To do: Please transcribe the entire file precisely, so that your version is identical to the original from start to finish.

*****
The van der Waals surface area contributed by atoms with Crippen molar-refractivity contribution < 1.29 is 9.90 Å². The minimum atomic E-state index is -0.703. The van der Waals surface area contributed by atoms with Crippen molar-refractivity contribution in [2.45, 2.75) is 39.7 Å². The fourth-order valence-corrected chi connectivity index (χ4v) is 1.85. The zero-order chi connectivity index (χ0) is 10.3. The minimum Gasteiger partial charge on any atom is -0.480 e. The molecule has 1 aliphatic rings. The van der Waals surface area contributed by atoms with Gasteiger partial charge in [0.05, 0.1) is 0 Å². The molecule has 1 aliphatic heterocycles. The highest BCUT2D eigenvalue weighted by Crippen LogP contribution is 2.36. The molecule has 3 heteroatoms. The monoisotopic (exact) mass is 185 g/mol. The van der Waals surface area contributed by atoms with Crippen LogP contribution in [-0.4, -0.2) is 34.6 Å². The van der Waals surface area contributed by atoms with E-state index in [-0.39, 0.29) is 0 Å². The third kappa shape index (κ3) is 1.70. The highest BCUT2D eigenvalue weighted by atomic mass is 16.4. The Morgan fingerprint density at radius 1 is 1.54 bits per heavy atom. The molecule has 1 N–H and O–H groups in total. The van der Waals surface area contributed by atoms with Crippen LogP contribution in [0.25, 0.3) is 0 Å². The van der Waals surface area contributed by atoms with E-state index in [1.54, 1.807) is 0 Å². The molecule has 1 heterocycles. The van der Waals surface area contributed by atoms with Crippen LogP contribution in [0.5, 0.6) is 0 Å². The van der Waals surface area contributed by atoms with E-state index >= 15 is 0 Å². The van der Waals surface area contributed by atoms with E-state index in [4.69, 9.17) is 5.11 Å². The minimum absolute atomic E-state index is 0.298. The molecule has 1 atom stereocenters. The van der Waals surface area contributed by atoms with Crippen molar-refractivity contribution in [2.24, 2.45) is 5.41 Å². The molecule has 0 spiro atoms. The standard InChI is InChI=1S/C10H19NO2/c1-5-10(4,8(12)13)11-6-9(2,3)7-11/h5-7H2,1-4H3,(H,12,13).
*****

The van der Waals surface area contributed by atoms with Crippen molar-refractivity contribution < 1.29 is 9.90 Å². The minimum atomic E-state index is -0.703. The van der Waals surface area contributed by atoms with Crippen molar-refractivity contribution in [2.45, 2.75) is 39.7 Å². The fourth-order valence-corrected chi connectivity index (χ4v) is 1.85. The zero-order chi connectivity index (χ0) is 10.3. The minimum Gasteiger partial charge on any atom is -0.480 e. The molecule has 1 aliphatic rings. The van der Waals surface area contributed by atoms with Gasteiger partial charge in [0.05, 0.1) is 0 Å². The molecule has 1 aliphatic heterocycles. The highest BCUT2D eigenvalue weighted by Crippen LogP contribution is 2.36. The molecule has 3 heteroatoms. The monoisotopic (exact) mass is 185 g/mol. The van der Waals surface area contributed by atoms with Crippen LogP contribution in [-0.4, -0.2) is 34.6 Å². The van der Waals surface area contributed by atoms with E-state index in [-0.39, 0.29) is 0 Å². The third kappa shape index (κ3) is 1.70. The highest BCUT2D eigenvalue weighted by atomic mass is 16.4. The Morgan fingerprint density at radius 1 is 1.54 bits per heavy atom. The molecule has 1 N–H and O–H groups in total. The van der Waals surface area contributed by atoms with Crippen LogP contribution in [0.25, 0.3) is 0 Å². The van der Waals surface area contributed by atoms with E-state index in [1.54, 1.807) is 0 Å². The molecule has 1 heterocycles. The van der Waals surface area contributed by atoms with Crippen LogP contribution in [0.5, 0.6) is 0 Å². The van der Waals surface area contributed by atoms with E-state index >= 15 is 0 Å². The van der Waals surface area contributed by atoms with E-state index in [4.69, 9.17) is 5.11 Å². The minimum absolute atomic E-state index is 0.298. The molecule has 1 atom stereocenters. The van der Waals surface area contributed by atoms with Crippen molar-refractivity contribution in [2.24, 2.45) is 5.41 Å². The molecule has 0 spiro atoms. The standard InChI is InChI=1S/C10H19NO2/c1-5-10(4,8(12)13)11-6-9(2,3)7-11/h5-7H2,1-4H3,(H,12,13).